Review: 4G iPod touch Unbox... Slimmer, sleeker and more powerful!

I doubt a day has passed that I haven't used my 2G iPod touch (8GB model) to check and respond to e-mail (and/or IM), web surf, play and stream music and video, watch TV, control my blu-ray player and media center PC, play games, explore the universe, learn a language (or try to), and even manage our web servers here at IPLife. The list goes on actually too long for this post, which is only the initial unboxing of a multi-part review on the new 4G. The iPod has proven a powerhouse of mobile capability, and is (IMHO) the premier Apple product of all time, though some would likely argue for the iPad in this category (or the iPhone). I'm an iPod person--from the very 1st gen device, to the Nano to the touch--and have had one from gen 1. It is the refinement of all those great features, and the addition of some fantastic new ones that convinced me to get a 4G iPod touch!

I was given my first touch as a present 2 years ago, so waited for the annual occasion to come round again before asking if I could have a new one. There really isn't anything wrong with my 8GB, 2nd Gen model, but if I want to keep writing about the latest apps and iOS features, I will have to uprade eventually (least that was my excuse). I have only managed to use up about half of the storage for apps,music, pix and data. So, if you don't want to splurge on the new models yet, getting a 2nd or 3rd Gen used model is a great way to experience one. Mine still has great battery life, and because I kept it in a case, it looks pretty much like the day I got it.

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The new iPod touch 4G comes in a minimum of packing material (some 17% less according to the tech specs). My wife ordered it on-line and it arrived a few days later at her work (supposed to be a surprise... but she finally gave up the goods). I like that Apple doesn't waste a lot of resources on additional crap with their devices. They expect their users to be tech-savvy enough to go grab manuals or software from the web. From the weight of the box, I almost doubted there was anything in the container (thought maybe she was playing a trick on me). Turned out there was a new touch in there after all.

The kit comes with the touch unit itself, a small quick-tips foldout and some product info, earbuds, and a 30-pin sync cable. All of these items appear to not have changed much if at all in design specifics since my first iPod (though the 1st Gen came with a software disk and a firewire cable). The cables are the same clean-room looking, white color that has been embraced in Apple products for years. Also included are the obligatory Apple stickers (which I always use, by the way), though now they are a bit smaller than my last set.

The unit itself is very similar in size and shape to my current 2G. Save for the 2 added camera aperatures (a pin-hole on the front, and the HD camera on the rear in the upper-left corner), the surfaces on front and rear are much the same, though the amazing 3.5" 960X640 screen on the 4G is stunningly clear and bright. The 4Gs' glass-smooth, black face has a more rounded, smooth appearance, yet my 2G has a bit more concave back (making it slightly thicker).The home button is located in the expected place, and the 2 volume buttons are also in much the same position as on the 2G (thought the 2G has a sort of elongated rocker button).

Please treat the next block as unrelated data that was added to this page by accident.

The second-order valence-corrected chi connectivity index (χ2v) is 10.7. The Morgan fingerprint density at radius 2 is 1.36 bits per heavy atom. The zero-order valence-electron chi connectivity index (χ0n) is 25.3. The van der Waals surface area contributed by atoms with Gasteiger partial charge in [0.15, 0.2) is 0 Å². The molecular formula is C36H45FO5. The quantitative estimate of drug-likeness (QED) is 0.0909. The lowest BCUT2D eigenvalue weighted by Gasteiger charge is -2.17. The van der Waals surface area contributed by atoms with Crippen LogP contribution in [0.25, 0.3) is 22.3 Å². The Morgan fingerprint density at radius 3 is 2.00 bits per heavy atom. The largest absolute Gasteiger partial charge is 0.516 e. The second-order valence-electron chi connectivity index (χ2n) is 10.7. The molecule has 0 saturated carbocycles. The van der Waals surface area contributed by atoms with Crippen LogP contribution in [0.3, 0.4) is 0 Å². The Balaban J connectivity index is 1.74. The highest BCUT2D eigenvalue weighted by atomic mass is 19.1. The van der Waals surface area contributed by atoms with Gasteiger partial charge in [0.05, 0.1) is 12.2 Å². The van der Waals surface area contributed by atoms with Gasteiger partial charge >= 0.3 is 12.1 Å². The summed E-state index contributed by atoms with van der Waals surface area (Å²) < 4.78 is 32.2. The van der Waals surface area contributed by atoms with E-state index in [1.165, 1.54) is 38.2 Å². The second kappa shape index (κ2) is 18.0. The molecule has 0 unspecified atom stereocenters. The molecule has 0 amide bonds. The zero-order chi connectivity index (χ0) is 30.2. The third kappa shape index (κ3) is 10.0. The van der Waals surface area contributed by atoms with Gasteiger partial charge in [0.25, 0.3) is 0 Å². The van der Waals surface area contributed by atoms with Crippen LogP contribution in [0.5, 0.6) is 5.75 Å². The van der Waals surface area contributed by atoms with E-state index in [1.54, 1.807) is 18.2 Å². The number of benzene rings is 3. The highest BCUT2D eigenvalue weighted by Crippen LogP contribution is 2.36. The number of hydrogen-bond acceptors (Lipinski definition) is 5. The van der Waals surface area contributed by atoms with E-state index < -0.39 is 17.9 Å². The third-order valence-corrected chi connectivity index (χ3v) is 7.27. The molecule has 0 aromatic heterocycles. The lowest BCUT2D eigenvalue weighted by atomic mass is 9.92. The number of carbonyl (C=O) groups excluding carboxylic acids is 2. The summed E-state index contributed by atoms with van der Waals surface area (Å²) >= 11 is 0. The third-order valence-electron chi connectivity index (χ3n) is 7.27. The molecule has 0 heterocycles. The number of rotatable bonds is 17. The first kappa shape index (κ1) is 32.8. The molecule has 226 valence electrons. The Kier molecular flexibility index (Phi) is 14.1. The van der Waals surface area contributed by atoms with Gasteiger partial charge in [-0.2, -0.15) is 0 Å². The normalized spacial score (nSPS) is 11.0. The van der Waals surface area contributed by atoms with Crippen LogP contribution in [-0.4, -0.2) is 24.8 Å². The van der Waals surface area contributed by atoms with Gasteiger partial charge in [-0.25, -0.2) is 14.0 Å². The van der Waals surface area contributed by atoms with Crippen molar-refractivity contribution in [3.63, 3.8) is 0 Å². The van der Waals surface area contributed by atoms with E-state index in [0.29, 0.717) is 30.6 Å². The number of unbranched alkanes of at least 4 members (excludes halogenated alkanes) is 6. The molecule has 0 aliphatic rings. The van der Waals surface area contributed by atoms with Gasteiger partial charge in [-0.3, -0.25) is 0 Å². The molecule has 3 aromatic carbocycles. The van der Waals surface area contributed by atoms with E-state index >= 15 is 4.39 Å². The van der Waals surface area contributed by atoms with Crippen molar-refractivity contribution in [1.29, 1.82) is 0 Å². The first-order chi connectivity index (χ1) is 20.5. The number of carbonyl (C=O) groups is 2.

The power button on the curved, top edge is on the right side (which caused me to fumble around for a bit). Along the bottom, the 4G sports the same standard 3.5mm audio jack and 30-pin cable connection ports that my 2G has. At 4.4 inches tall, and 2.3 inches wide, the 4G is slightly smaller, but the screen appears to be the same size in both units.

I did note some difficulty with the 4G, even before I had it completely configured (and during setup). It will not connect to my Sony dream machine dock for some reason. I didn't want to force it onto there (and break somthing), so have simply refrained from tring to connect it for now--same connector type, so not sure what the problem is? It does connect to the iDapt i4 power station (see my review here), and seems to charge up just fine. The next challenge I had was getting it to connect to iTunes. There isn't much you can do with a new iOS device until you sync with iTunes the first time (unless you want to jailbreak it, or do something equally audacious).

The 4G didn't do anything when I connected it the first time, and Win 7 reported an error trying to install drivers. I followed the quick-tip instructions, and went out and grabbed the latest iTunes version and rebooted (50-some MB download). Nothing still. Connected my 2G, and it connected to iTunes, and said there was an iOS update (4.1), so went ahead and waited the almost 1 hour it took to download a 330+MB sized image and install it to my 2G. Disconnected the 2G, and re-connected the 4G, this time holding down the sleep/home buttons...that did the trick I guess?

iTunes detected it and prompted to add it as a second iPod, or restore the original iPod image. I selected the configure as a second iPod option. The setup then prompted for me to choose what info from iTunes to sync, and after waiting another near-eternity, iTunes added my existing music, and apps to the new iPod.

In this initial post, I cover only the unboxing, basic specs and the startup experience of my new 4G iPod touch. Stay tuned for more 4G iPod touch coverage here at!!

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Nate Adcock is a system and integration engineer with experience managing and administering a variety of computing environments. He has worked extensively with mobile gadgets of all shapes and sizes for many years. He is also a former military weather forecaster. Nate is a regular contributor for the and blogs and helps manage both websites. Read more from Nate at or e-mail him at